Sunday, October 21, 2012

Odds & Ends

A very slow day for blog worthy news or commentary. I note that Pope Benedict XVI canonized a number of saints today and created a stir among Traddies by wearing the long moribund papal fanon. The Giants have forced a game 7 for the NLCS. Not being a fan of St. Louis, this is good news. Also a quick reminder that I am generally not approving comments on really old threads. Once the post has dropped off the front page of the blog I pretty much consider comments to be closed. Most of the would be comments are SPAM but too many of the others are addressed to other commenters who have almost certainly stopped paying attention to the thread.

I have a huge stack of books that I am plowing through in my spare time. Most recently finished Friedrich Schiller's history of the Thirty Years War and "Anglican Difficulties" (thanks to Dr. Tighe for the book). Am currently about 1/3 of the way through Dr. Tim Blanning's "The Pursuit of Glory," a history of early modern Europe from the Treaty of Westphalia (1648) to the end of the Wars of the French Revolution (1815). How good is it? I haven't finished it yet but I will make one observation. If someone had told me I would ever find myself enthralled by a sixty some odd page discussion of agriculture and policies related to that subject in 17th and 18th century Europe I would have been more than skeptical. And yet such was the case. Again, I haven't finished the book, but so far it's the best history of the period in question that I have read. And no it's not all about farming.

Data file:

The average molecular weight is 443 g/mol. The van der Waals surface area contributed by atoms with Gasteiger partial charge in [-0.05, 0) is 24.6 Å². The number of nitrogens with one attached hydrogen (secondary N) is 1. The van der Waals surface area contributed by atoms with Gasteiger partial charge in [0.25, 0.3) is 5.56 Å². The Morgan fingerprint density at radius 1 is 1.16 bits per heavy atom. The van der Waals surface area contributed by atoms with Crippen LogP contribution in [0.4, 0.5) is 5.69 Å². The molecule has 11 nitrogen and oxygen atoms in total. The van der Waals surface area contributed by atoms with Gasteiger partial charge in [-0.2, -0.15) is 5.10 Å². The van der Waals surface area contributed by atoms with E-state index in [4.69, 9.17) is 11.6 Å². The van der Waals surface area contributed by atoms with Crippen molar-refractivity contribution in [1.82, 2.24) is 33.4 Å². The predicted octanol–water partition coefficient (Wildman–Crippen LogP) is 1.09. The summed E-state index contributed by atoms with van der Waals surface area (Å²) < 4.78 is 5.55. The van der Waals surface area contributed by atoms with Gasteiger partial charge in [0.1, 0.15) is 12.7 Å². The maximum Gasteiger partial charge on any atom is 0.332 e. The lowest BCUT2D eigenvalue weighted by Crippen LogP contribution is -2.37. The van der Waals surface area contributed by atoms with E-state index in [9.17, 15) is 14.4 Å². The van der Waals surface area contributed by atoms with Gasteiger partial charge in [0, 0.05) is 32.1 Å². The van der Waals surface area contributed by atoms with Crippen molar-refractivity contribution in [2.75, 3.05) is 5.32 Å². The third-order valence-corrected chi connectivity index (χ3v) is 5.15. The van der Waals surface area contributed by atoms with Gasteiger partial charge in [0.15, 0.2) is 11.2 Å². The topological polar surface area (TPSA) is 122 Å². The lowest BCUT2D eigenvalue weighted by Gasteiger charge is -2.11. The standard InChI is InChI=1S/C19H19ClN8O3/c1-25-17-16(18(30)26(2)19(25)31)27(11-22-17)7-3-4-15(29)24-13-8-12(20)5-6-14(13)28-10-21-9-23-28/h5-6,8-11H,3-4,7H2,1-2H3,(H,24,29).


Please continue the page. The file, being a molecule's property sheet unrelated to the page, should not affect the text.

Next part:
Among the works in line for my attention are Peter Wilson's modern and exhaustive work on the aforementioned Thirty Years War, "The Permanent Portfolio" by Craig Rowland & M L Lawson (both of whom I am honored to have corresponded with), and "The Court of the Last Czar" by Greg King. The latter being an extremely in depth description of the palaces, court ritual and daily life of the Romanovs in the twilight of the Russian Imperial Monarchy. (Bill TGF you really need to see if you can get a copy.)

And if it ever comes off the reserved until the Second Coming list at the local library, I would like to have a go at Stephen King's revisionist historical novel about the Kennedy Assassination. Longtime readers will know I am not a fan of conspiracy theories but the book sounds fun.

1 comment:

off2 said...

Tnx, John, TGS. Just ordered on Amazon. Bill, TGF